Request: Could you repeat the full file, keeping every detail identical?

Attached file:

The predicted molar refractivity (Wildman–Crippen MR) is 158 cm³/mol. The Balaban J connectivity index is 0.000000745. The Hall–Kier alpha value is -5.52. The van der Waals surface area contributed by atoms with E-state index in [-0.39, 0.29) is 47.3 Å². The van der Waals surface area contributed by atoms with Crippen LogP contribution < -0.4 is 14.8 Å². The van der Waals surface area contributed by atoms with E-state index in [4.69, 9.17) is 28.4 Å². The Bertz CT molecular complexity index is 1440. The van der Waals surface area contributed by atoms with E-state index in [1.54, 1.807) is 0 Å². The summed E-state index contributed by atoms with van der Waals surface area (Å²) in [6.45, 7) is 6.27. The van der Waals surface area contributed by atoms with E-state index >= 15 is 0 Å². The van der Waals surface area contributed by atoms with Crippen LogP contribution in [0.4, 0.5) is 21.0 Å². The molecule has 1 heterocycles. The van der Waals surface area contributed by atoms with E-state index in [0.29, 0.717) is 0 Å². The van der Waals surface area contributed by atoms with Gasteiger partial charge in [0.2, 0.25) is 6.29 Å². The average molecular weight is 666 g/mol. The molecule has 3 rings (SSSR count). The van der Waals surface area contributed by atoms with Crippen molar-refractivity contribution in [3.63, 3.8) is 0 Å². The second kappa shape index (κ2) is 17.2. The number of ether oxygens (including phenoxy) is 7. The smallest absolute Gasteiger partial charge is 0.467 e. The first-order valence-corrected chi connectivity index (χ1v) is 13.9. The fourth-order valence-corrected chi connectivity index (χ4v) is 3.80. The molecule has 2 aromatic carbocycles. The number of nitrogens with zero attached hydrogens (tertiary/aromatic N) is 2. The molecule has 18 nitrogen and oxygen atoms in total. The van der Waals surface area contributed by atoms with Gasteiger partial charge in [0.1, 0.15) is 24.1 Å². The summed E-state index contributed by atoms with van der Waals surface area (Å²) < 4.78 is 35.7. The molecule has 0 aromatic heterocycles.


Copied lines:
The predicted molar refractivity (Wildman–Crippen MR) is 158 cm³/mol. The Balaban J connectivity index is 0.000000745. The Hall–Kier alpha value is -5.52. The van der Waals surface area contributed by atoms with E-state index in [-0.39, 0.29) is 47.3 Å². The van der Waals surface area contributed by atoms with Crippen LogP contribution < -0.4 is 14.8 Å². The van der Waals surface area contributed by atoms with E-state index in [4.69, 9.17) is 28.4 Å². The Bertz CT molecular complexity index is 1440. The van der Waals surface area contributed by atoms with E-state index in [1.54, 1.807) is 0 Å². The summed E-state index contributed by atoms with van der Waals surface area (Å²) in [6.45, 7) is 6.27. The van der Waals surface area contributed by atoms with E-state index >= 15 is 0 Å². The van der Waals surface area contributed by atoms with Crippen LogP contribution in [0.4, 0.5) is 21.0 Å². The molecule has 1 heterocycles. The van der Waals surface area contributed by atoms with E-state index in [0.29, 0.717) is 0 Å². The van der Waals surface area contributed by atoms with Gasteiger partial charge in [0.2, 0.25) is 6.29 Å². The average molecular weight is 666 g/mol. The molecule has 3 rings (SSSR count). The van der Waals surface area contributed by atoms with Crippen molar-refractivity contribution in [3.63, 3.8) is 0 Å². The second kappa shape index (κ2) is 17.2. The number of ether oxygens (including phenoxy) is 7. The smallest absolute Gasteiger partial charge is 0.467 e. The first-order valence-corrected chi connectivity index (χ1v) is 13.9. The fourth-order valence-corrected chi connectivity index (χ4v) is 3.80. The molecule has 2 aromatic carbocycles. The number of nitrogens with zero attached hydrogens (tertiary/aromatic N) is 2. The molecule has 18 nitrogen and oxygen atoms in total. The van der Waals surface area contributed by atoms with Gasteiger partial charge in [0.1, 0.15) is 24.1 Å². The summed E-state index contributed by atoms with van der Waals surface area (Å²) < 4.78 is 35.7. The molecule has 0 aromatic heterocycles.